There might be two interconnected tendencies that strike the eye at this year’s selection of Slovenian shorts: on the one hand, the scarce representation of professional production and, on the other, the boom of experimental films, which represent over a half of the FeKK SLO section.

In their imagination, lyricism, and the use and exploration of the film language, a number of the selected experimental films often even surpass the institutionally supported production. The latter comprises chiefly of features, limited also by an inflexible narrative structure and formal rigidity. Predominantly in the service of the plot, the films rely more than on (social) reality on the exhausted recommendations of the screenwriting manuals. Few of them display originality in the framing techniques, long take usage, resulting in the lack of playfulness and awareness that the film as a language can be bent and that it is not separated from the content but is itself its key ingredient.

Moreover, it is hard to overlook their tendency to be full-length films. This is evident from the outspread scripts that reveal that they have been shortened or altered in order to fit the format or the production requirements of a short. 

Some of them have addressed the socially significant topics (immigration centres, emancipation of women, Islam, family trauma, environmental issues, horizontal social models, etc) but these were in general treated in a biased, almost pamphlet-manner, meaning that they did not observe the media and its prescription of a certain amount of openness in its creation. We do not wish the films to exploit the viewers’ emotions towards the difficult topic and so sway them into a comfortable criticism of the common place, in which everyone forms the smallest common denominator of mutual agreement. And this is where the experimental films come in; with their openness, which can sometimes confuse the viewers and, above all, lets them have their own opinion. These are the films that do not answer questions for us but themselves function as a question.

The fact that the experimental wave is the predominance in this year’s selection is not entirely random. Since its beginning, FeKK has been favourably inclined towards the original, playful, and experimental production because we see it as the exciting field that expands the definition of film art and gradually brings new approaches into the mainstream. The prevalence of the experimental film, however, does not mean that the programme does not include also the representatives of more ‘conventional’ genres which, each in its way, surpass the aforementioned tendencies.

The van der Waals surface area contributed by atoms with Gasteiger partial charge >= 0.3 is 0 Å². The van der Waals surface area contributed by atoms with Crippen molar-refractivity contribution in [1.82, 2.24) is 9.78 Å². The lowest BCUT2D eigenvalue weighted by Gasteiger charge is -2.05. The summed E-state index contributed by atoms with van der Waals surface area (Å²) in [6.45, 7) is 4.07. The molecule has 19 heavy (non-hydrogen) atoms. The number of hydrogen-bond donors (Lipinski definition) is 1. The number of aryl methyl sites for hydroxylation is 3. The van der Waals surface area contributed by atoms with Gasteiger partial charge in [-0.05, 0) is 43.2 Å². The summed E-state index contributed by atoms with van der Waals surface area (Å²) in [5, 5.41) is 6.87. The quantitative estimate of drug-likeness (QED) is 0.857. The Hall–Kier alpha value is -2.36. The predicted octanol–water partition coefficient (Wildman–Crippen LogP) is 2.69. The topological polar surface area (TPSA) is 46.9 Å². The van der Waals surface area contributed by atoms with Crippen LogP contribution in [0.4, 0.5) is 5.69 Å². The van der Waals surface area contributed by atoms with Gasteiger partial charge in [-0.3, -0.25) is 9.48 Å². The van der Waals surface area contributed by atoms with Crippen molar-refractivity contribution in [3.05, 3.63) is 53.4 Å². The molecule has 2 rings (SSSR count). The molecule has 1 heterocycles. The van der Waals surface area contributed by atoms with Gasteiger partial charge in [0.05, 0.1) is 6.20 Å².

It is important to stress that this year’s boom includes more than authors who create solely experimental films. There may not be many films by the academies or art schools but that does not imply that their students are not represented. On the contrary: they are present with their experimental works (often independent from the academy). If, then, on one side we have authors who have been mainly focusing on the experimental, there are, on the other side, also plenty of those who ventured into it after having filmed features and who are fluent in the film language. Among these we mainly find personal, poetical vignettes, which, with their openness, associativeness, and ludism, divide the grandmother cell and send us somewhere into the stratosphere. 

If it appears that these films foreground the intimate and that the social is somewhere in the indefinite exterior of the shot, we can on the contrary see the phenomenon of social mechanisms precisely through the narration of the intimate: as the comprehension of a character’s attitude towards his or her own intimacy and the imperatives, questions, and antagonisms which arise from it. And exactly at the moment, when the expression of intimacy reveals a note of social or the ideological demands, the films acquire a sence of political.

If the Slovene short film sometimes lacks greater social embedding, a reflection or an invasion of a broader context that the individual inhabits, we have to avoid the obvious trap for the demand of (social)political content to become the prevailing measure of film selection. In other words: the political content has to be recognised even in the seemingly larpurlartistic and absurd experiments that represent the glitch or the cut in the automated perception of the (film) language and broaden the borders of its abilities. And which, in that respect, give way to wonder in the best possible manner. Wondering, perhaps even lack of understanding, the consequence of finding ourselves in a language that is not (yet) ours (and perhaps never will be) is, after all the experience that shifts us.  It moves us (at least in the context of a film) from a comfortable position of a comprehensible centre to the peripheral experience of the foreign.   

Matevž Jerman, Robert Kuret

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